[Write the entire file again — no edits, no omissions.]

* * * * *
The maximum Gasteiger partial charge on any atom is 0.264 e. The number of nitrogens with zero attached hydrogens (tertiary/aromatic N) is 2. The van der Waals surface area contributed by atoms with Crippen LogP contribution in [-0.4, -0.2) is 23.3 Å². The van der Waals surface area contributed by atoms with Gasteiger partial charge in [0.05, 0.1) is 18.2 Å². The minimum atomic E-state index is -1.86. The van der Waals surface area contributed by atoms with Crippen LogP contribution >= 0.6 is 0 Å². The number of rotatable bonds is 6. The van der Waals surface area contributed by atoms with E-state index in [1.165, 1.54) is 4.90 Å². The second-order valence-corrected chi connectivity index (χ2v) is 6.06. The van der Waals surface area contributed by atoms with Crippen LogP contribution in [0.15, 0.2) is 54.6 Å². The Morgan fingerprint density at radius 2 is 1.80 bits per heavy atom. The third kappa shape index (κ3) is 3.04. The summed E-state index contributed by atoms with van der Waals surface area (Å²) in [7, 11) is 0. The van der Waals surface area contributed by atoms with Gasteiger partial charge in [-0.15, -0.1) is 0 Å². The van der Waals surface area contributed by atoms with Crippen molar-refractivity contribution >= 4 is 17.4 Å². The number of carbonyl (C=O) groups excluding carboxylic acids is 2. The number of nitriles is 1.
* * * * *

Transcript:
The maximum Gasteiger partial charge on any atom is 0.264 e. The number of nitrogens with zero attached hydrogens (tertiary/aromatic N) is 2. The van der Waals surface area contributed by atoms with Crippen LogP contribution in [-0.4, -0.2) is 23.3 Å². The van der Waals surface area contributed by atoms with Gasteiger partial charge in [0.05, 0.1) is 18.2 Å². The minimum atomic E-state index is -1.86. The van der Waals surface area contributed by atoms with Crippen LogP contribution >= 0.6 is 0 Å². The number of rotatable bonds is 6. The van der Waals surface area contributed by atoms with E-state index in [1.165, 1.54) is 4.90 Å². The second-order valence-corrected chi connectivity index (χ2v) is 6.06. The van der Waals surface area contributed by atoms with Crippen LogP contribution in [0.15, 0.2) is 54.6 Å². The Morgan fingerprint density at radius 2 is 1.80 bits per heavy atom. The third kappa shape index (κ3) is 3.04. The summed E-state index contributed by atoms with van der Waals surface area (Å²) in [7, 11) is 0. The van der Waals surface area contributed by atoms with Gasteiger partial charge in [-0.15, -0.1) is 0 Å². The van der Waals surface area contributed by atoms with Crippen molar-refractivity contribution >= 4 is 17.4 Å². The number of carbonyl (C=O) groups excluding carboxylic acids is 2. The number of nitriles is 1.